Thoughts on the future of M&E: A wrap-up of interesting observations from SMPTE

The EMC Media and Entertainment team recently returned from the 2015 SMPTE (Society of Motion Picture & Television Engineers) conference in Los Angeles. It was four jam-packed days of technical presentations, and we all came back with a greater understanding of the future of media workflowsMedia and thoughts on how we can help our customers take those next steps.

From the agenda we expected a lot of conversations around the transition from Virtual/Augmented Reality, SDI to IP, Cloud and Hybrid Cloud, and future delivery methods. We weren’t disappointed; we had some great conversations with people throughout the industry. Here’s an overview:

Tom Burns – CTO M&E

At this year’s SMPTE Annual Technical Conference, I attended the “Broadcast Infrastructure” track, even though I really wanted to see what was happening with High Dynamic Range (Psst – I found out that Cinematic HDR is a reality at a few AMC Prime venues! Wait for a full subjective review in a following post…)

The most exciting infrastructure trend I encountered (detailed via a number of papers and presentations at the SMPTE ATC) is the ability to replicate the real-time capability of Serial Digital Interface (SDI) video over coax within an all-IP plant. This feat is accomplished via IP encapsulation using an unmodified group of switches in an Ethernet fabric (often in a leaf & spine topology).

Sending high-quality video via a point-to-point IP connection has been around for a while, at a range of prices, quality settings and codecs. However, the last technical hurdle is to provide frame-accurate switching of an SD, HD, or UHD video signal, with embedded audio, timecode, genlock and other ancillary data.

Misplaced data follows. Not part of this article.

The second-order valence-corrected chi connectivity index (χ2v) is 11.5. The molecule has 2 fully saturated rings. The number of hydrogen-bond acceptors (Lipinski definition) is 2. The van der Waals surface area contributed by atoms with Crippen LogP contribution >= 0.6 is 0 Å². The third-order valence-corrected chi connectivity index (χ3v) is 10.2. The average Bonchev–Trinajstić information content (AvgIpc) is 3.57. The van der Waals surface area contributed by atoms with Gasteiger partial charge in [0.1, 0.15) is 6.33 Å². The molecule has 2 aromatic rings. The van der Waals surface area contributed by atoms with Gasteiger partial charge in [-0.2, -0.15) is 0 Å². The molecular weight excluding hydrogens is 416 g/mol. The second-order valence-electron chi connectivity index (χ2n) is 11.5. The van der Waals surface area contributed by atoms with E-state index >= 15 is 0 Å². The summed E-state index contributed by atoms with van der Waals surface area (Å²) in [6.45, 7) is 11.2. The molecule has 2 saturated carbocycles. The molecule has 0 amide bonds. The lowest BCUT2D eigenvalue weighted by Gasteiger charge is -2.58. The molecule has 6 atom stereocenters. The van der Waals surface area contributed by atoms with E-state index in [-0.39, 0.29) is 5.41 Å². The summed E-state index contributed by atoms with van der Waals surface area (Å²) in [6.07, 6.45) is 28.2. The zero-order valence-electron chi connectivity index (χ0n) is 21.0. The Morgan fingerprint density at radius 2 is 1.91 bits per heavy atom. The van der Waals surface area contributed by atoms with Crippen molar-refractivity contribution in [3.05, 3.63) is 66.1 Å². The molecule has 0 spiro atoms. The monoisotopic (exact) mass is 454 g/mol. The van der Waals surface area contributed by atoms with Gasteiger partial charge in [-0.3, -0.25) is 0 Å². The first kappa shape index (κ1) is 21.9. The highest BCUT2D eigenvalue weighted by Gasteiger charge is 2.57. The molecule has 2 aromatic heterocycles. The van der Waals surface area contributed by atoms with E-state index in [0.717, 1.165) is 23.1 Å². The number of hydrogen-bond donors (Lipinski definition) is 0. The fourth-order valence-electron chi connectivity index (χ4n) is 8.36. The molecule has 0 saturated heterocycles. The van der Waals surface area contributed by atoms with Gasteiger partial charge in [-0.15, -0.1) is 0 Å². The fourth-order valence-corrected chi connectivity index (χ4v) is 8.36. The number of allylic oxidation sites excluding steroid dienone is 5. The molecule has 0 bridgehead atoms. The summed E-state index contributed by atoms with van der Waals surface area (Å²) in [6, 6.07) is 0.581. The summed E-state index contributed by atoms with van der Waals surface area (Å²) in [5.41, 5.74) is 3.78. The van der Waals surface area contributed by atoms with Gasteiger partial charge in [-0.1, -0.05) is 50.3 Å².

The IEEE 1588 Precision Time Protocol (PTP) was presented for our enjoyment, with the addition of SMPTE extensions to become ST-2059, a protocol for genlock over IP networks. As well, a new slate of SMPTE standards for video transport over IP networks were detailed, the ST2022 family (parts 1 – 7).

Charles Sevior – CTO APJ

The “Cloud” is really starting to change the way Broadcast IT technology teams think about storage and compute infrastructure and the distribution of rich media content for both B2B and B2C requirements.  I spent a full day in the SMPTE TC Cloud track, consuming and questioning speakers from AWS, Sundog Media, ETC (Entertainment Technology Center) of USC, Telestream, and Levels Beyond.

There are plenty of advocates from the cloud industry pointing to global and cost-effective solutions, consuming resources on demand, and so on.  It certainly seems no doubt that in a few years the dedicated racks of carefully constructed equipment and software stacks powering most media companies will be replaced with general-purpose technology, operating systems, and application stacks.

I personally think these application stacks will tend towards a hybrid between on-premise and off-premise infrastructure – with the off-premise perhaps also a hybrid between private specialist hosting and public service providers.  That decision is primarily guided by cost and expertise – which is in turn guided by the service provider’s “value-add” in terms of high-speed connectivity to the content provider or recipient (I am thinking here of the difference between multiple uncompressed HD/UHD feeds from sports venues and delivery to a viewer’s device – broadcast or unicast).

Ultimately as we get universally adopted cloud stack frameworks, it will not be difficult to spin these up and down on different platforms in different environments.  This work is progressing well and I am pleased to see that EMC is well-positioned to deliver this technology – whether it be cloud storage, cloud computing or open-source frameworks to provide resources to third-party vendor application solutions.  Stay tuned for more announcements on this in 2016!

Anyone who brings a digital file-based workflow solution into a dynamic media organization – such as a live Newsroom – knows that the hardest problem to solve is the file naming convention.  Most facilities have their own bespoke solutions.  It doesn’t really matter as long as it is documented and everybody follows the rules! However as our file counts grow into the billions, and we have automatic conform and transcode processes constantly creating new files, we know that file-naming remains a big problem – one that SMPTE has been working to solve and standardize.